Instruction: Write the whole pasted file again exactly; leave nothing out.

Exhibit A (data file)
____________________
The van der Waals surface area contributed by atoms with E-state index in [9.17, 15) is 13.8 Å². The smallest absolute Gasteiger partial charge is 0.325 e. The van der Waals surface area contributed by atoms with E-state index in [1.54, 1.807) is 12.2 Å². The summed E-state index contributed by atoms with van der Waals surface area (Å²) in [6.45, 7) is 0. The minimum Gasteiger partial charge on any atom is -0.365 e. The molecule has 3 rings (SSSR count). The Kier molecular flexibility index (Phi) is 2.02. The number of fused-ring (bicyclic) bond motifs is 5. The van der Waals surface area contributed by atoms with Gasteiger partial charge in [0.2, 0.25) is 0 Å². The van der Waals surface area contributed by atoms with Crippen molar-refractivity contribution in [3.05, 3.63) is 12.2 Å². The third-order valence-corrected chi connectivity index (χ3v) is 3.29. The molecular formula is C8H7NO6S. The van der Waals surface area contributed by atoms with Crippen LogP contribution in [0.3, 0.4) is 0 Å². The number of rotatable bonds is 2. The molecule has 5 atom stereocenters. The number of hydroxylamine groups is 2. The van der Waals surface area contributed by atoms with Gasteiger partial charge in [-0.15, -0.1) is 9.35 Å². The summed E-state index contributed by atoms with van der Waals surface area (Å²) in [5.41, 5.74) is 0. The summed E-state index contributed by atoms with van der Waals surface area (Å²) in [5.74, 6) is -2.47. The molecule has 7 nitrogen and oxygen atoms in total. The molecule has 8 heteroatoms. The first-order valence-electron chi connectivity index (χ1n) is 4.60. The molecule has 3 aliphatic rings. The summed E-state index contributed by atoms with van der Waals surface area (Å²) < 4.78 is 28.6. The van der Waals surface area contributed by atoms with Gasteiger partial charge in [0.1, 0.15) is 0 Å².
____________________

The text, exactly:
The van der Waals surface area contributed by atoms with E-state index in [9.17, 15) is 13.8 Å². The smallest absolute Gasteiger partial charge is 0.325 e. The van der Waals surface area contributed by atoms with E-state index in [1.54, 1.807) is 12.2 Å². The summed E-state index contributed by atoms with van der Waals surface area (Å²) in [6.45, 7) is 0. The minimum Gasteiger partial charge on any atom is -0.365 e. The molecule has 3 rings (SSSR count). The Kier molecular flexibility index (Phi) is 2.02. The number of fused-ring (bicyclic) bond motifs is 5. The van der Waals surface area contributed by atoms with Gasteiger partial charge in [0.2, 0.25) is 0 Å². The van der Waals surface area contributed by atoms with Crippen molar-refractivity contribution in [3.05, 3.63) is 12.2 Å². The third-order valence-corrected chi connectivity index (χ3v) is 3.29. The molecular formula is C8H7NO6S. The van der Waals surface area contributed by atoms with Crippen LogP contribution in [0.3, 0.4) is 0 Å². The number of rotatable bonds is 2. The molecule has 5 atom stereocenters. The number of hydroxylamine groups is 2. The van der Waals surface area contributed by atoms with Gasteiger partial charge in [-0.15, -0.1) is 9.35 Å². The summed E-state index contributed by atoms with van der Waals surface area (Å²) in [5.41, 5.74) is 0. The summed E-state index contributed by atoms with van der Waals surface area (Å²) in [5.74, 6) is -2.47. The molecule has 7 nitrogen and oxygen atoms in total. The molecule has 8 heteroatoms. The first-order valence-electron chi connectivity index (χ1n) is 4.60. The molecule has 3 aliphatic rings. The summed E-state index contributed by atoms with van der Waals surface area (Å²) < 4.78 is 28.6. The van der Waals surface area contributed by atoms with Gasteiger partial charge in [0.1, 0.15) is 0 Å².